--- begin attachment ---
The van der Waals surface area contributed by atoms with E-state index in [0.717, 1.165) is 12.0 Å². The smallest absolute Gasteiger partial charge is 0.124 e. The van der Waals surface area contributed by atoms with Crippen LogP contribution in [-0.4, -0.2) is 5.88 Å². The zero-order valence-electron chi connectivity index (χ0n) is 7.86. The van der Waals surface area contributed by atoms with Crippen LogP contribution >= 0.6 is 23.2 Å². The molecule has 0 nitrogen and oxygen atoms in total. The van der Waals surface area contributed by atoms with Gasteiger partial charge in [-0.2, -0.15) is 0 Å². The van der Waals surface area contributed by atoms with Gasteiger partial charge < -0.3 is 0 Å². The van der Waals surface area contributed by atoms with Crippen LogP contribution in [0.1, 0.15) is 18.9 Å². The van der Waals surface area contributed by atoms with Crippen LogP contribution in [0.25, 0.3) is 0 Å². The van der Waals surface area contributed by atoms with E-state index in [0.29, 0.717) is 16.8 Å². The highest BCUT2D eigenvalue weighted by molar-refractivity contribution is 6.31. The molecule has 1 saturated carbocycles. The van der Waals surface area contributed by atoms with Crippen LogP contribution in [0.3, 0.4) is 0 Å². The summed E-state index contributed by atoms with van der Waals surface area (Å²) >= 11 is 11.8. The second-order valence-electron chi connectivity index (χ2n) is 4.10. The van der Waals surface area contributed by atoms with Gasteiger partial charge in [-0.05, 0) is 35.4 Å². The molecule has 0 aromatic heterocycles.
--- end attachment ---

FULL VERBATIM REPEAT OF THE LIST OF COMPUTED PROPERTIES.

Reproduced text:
The van der Waals surface area contributed by atoms with E-state index in [0.717, 1.165) is 12.0 Å². The smallest absolute Gasteiger partial charge is 0.124 e. The van der Waals surface area contributed by atoms with Crippen LogP contribution in [-0.4, -0.2) is 5.88 Å². The zero-order valence-electron chi connectivity index (χ0n) is 7.86. The van der Waals surface area contributed by atoms with Crippen LogP contribution >= 0.6 is 23.2 Å². The molecule has 0 nitrogen and oxygen atoms in total. The van der Waals surface area contributed by atoms with Gasteiger partial charge in [-0.2, -0.15) is 0 Å². The van der Waals surface area contributed by atoms with Gasteiger partial charge < -0.3 is 0 Å². The van der Waals surface area contributed by atoms with Crippen LogP contribution in [0.1, 0.15) is 18.9 Å². The van der Waals surface area contributed by atoms with Crippen LogP contribution in [0.25, 0.3) is 0 Å². The van der Waals surface area contributed by atoms with E-state index in [0.29, 0.717) is 16.8 Å². The highest BCUT2D eigenvalue weighted by molar-refractivity contribution is 6.31. The molecule has 1 saturated carbocycles. The van der Waals surface area contributed by atoms with Crippen LogP contribution in [0.3, 0.4) is 0 Å². The summed E-state index contributed by atoms with van der Waals surface area (Å²) >= 11 is 11.8. The second-order valence-electron chi connectivity index (χ2n) is 4.10. The van der Waals surface area contributed by atoms with Gasteiger partial charge in [-0.05, 0) is 35.4 Å². The molecule has 0 aromatic heterocycles.